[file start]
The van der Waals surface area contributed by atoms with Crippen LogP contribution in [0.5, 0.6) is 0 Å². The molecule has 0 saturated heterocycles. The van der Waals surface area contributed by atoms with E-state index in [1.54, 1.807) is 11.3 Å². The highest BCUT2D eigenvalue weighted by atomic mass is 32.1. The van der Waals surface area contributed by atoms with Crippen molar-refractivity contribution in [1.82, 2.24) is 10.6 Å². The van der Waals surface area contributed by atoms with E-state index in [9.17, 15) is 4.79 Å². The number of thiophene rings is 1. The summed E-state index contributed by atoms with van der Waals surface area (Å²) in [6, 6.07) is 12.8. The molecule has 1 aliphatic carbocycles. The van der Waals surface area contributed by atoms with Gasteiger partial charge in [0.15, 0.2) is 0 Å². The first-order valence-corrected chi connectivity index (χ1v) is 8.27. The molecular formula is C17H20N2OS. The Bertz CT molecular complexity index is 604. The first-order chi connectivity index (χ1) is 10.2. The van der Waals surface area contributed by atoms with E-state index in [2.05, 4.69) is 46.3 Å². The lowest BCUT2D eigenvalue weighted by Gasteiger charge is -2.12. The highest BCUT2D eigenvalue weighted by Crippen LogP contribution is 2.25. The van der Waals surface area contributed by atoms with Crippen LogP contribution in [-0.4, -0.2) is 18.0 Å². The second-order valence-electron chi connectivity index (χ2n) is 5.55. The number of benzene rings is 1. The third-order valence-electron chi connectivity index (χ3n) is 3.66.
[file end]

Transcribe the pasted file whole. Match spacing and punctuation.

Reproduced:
The van der Waals surface area contributed by atoms with Crippen LogP contribution in [0.5, 0.6) is 0 Å². The molecule has 0 saturated heterocycles. The van der Waals surface area contributed by atoms with E-state index in [1.54, 1.807) is 11.3 Å². The highest BCUT2D eigenvalue weighted by atomic mass is 32.1. The van der Waals surface area contributed by atoms with Crippen molar-refractivity contribution in [1.82, 2.24) is 10.6 Å². The van der Waals surface area contributed by atoms with E-state index in [9.17, 15) is 4.79 Å². The number of thiophene rings is 1. The summed E-state index contributed by atoms with van der Waals surface area (Å²) in [6, 6.07) is 12.8. The molecule has 1 aliphatic carbocycles. The van der Waals surface area contributed by atoms with Gasteiger partial charge in [0.15, 0.2) is 0 Å². The first-order valence-corrected chi connectivity index (χ1v) is 8.27. The molecular formula is C17H20N2OS. The Bertz CT molecular complexity index is 604. The first-order chi connectivity index (χ1) is 10.2. The van der Waals surface area contributed by atoms with E-state index in [2.05, 4.69) is 46.3 Å². The lowest BCUT2D eigenvalue weighted by Gasteiger charge is -2.12. The highest BCUT2D eigenvalue weighted by Crippen LogP contribution is 2.25. The van der Waals surface area contributed by atoms with Crippen LogP contribution in [-0.4, -0.2) is 18.0 Å². The second-order valence-electron chi connectivity index (χ2n) is 5.55. The number of benzene rings is 1. The third-order valence-electron chi connectivity index (χ3n) is 3.66.